That’s why it’s so important to have a multi-disciplinary approach to managing concussions. Finding a good primary care physician (PCP) who specializes in concussions is just the first step. A PCP who is well versed in identifying the multiple dimensions of concussion symptoms will be able to help you narrow down the areas in which you are most affected. Evergreen collaborates with many nearby PCPs who have helped us in the management and direction of healthy recovery from these traumatic events. We are happy to provide contact information to people searching for a PCP or specialist MD knowledgeable in this area.  After they’ve narrowed it down, your PCP can refer you to the appropriate combination of providers which may include a vestibular physical therapist, neuro-psychologist, neuro-opthamologist, upper cervical chiropractor (NUCCA), nutritionist, athletic trainer, or for students, an educational support therapists. If you add any level of prior learning disability to the situation you can see how it can all be complicated to sort out.  It is important that one with a concussion follows an intentional path with professionals who will be able to help sort out the details, refer to the needed areas (not all are needed in every case) and thus speed up recovery.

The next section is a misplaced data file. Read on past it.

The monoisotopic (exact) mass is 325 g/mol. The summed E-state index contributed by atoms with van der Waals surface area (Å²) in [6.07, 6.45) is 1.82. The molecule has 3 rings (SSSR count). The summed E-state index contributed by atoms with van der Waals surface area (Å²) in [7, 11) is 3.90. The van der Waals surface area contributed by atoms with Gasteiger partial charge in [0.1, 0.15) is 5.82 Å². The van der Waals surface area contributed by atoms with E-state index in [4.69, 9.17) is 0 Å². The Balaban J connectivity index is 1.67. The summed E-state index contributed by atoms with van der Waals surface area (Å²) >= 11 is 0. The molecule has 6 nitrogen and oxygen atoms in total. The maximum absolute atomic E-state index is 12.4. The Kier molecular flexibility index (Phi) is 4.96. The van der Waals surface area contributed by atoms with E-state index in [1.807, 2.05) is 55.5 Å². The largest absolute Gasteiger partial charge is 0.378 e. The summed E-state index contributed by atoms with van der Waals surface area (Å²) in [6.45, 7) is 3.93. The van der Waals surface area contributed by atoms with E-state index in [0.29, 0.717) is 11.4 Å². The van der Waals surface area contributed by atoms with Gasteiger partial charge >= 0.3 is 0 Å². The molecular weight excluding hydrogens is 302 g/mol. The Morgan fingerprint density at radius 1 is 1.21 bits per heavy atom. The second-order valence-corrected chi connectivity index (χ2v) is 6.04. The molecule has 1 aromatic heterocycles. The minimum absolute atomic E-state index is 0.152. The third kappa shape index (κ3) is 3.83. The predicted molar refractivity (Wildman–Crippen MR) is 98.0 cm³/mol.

What About Return to Sports and What is Sports Specific Exertional Training?

Sports specific exertional training is a graded intensity program designed by a physical therapist or athletic trainer to monitor and train an athlete who has concussion symptoms back to their original level of performance during sports.

It is a critical step to be taken prior to returning to a sport. While some athletes may no longer experience symptoms during their routine day to day activities, like driving, attending classes, or using a computer, the demands on an athlete’s body and brain are very different when you put them into high stress situations of physical exertion, multitasking, and competition during sports. If they return to play before they are ready, athletes will have an increased chance of re-injury, or worse, second impact syndrome (SIS), which is a more rapid and dangerous brain swelling that occurs when a second concussion happens while the first concussion is still healing. The point is, no matter how minor a concussion is interpreted to be, a health care professional with expertise in evaluating the sometimes subtle signs of concussion must be involved in the decision for that person to return to the sport. Exertion training is just one of the tools necessary to best determine that readiness and reduce risk of permanent or subsequent injury.

You can read more of Dr. Ashoff’s insights on concussion injuries in the athletic youth population here in an earlier blog post “Help is Just A-Head!”.